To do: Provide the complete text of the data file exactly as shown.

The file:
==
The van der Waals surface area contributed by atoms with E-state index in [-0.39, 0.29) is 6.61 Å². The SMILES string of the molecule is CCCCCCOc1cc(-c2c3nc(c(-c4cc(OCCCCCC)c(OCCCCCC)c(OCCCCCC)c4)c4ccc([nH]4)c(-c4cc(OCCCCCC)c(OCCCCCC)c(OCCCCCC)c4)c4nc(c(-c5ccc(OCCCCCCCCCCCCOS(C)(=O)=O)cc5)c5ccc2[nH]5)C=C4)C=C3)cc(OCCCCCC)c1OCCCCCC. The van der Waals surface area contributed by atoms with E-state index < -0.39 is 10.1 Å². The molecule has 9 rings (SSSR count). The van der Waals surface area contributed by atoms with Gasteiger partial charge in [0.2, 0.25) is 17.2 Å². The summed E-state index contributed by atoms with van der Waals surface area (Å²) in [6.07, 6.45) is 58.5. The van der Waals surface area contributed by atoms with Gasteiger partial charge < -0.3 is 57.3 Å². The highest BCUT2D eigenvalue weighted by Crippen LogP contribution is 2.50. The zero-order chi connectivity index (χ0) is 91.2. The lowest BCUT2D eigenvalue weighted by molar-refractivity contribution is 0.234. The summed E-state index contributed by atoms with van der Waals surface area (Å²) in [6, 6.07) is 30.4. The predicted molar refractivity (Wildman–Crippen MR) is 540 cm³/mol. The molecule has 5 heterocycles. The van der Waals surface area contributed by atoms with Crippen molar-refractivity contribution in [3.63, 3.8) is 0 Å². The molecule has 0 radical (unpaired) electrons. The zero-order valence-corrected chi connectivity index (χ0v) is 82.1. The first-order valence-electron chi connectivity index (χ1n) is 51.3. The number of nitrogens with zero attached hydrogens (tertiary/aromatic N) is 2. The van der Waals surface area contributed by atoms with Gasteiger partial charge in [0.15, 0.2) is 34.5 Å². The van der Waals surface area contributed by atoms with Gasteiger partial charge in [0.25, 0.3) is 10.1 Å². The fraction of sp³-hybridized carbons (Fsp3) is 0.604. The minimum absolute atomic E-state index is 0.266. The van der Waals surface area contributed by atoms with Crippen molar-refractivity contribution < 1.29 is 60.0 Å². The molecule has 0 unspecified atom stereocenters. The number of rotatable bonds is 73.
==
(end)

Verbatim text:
The van der Waals surface area contributed by atoms with E-state index in [-0.39, 0.29) is 6.61 Å². The SMILES string of the molecule is CCCCCCOc1cc(-c2c3nc(c(-c4cc(OCCCCCC)c(OCCCCCC)c(OCCCCCC)c4)c4ccc([nH]4)c(-c4cc(OCCCCCC)c(OCCCCCC)c(OCCCCCC)c4)c4nc(c(-c5ccc(OCCCCCCCCCCCCOS(C)(=O)=O)cc5)c5ccc2[nH]5)C=C4)C=C3)cc(OCCCCCC)c1OCCCCCC. The van der Waals surface area contributed by atoms with E-state index < -0.39 is 10.1 Å². The molecule has 9 rings (SSSR count). The van der Waals surface area contributed by atoms with Gasteiger partial charge in [0.2, 0.25) is 17.2 Å². The summed E-state index contributed by atoms with van der Waals surface area (Å²) in [6.07, 6.45) is 58.5. The van der Waals surface area contributed by atoms with Gasteiger partial charge < -0.3 is 57.3 Å². The highest BCUT2D eigenvalue weighted by Crippen LogP contribution is 2.50. The zero-order chi connectivity index (χ0) is 91.2. The lowest BCUT2D eigenvalue weighted by molar-refractivity contribution is 0.234. The summed E-state index contributed by atoms with van der Waals surface area (Å²) in [6, 6.07) is 30.4. The predicted molar refractivity (Wildman–Crippen MR) is 540 cm³/mol. The molecule has 5 heterocycles. The van der Waals surface area contributed by atoms with Crippen molar-refractivity contribution in [3.63, 3.8) is 0 Å². The molecule has 0 radical (unpaired) electrons. The zero-order valence-corrected chi connectivity index (χ0v) is 82.1. The first-order valence-electron chi connectivity index (χ1n) is 51.3. The number of nitrogens with zero attached hydrogens (tertiary/aromatic N) is 2. The van der Waals surface area contributed by atoms with Gasteiger partial charge in [0.15, 0.2) is 34.5 Å². The van der Waals surface area contributed by atoms with Gasteiger partial charge in [0.25, 0.3) is 10.1 Å². The fraction of sp³-hybridized carbons (Fsp3) is 0.604. The minimum absolute atomic E-state index is 0.266. The van der Waals surface area contributed by atoms with Crippen molar-refractivity contribution < 1.29 is 60.0 Å². The molecule has 0 unspecified atom stereocenters. The number of rotatable bonds is 73.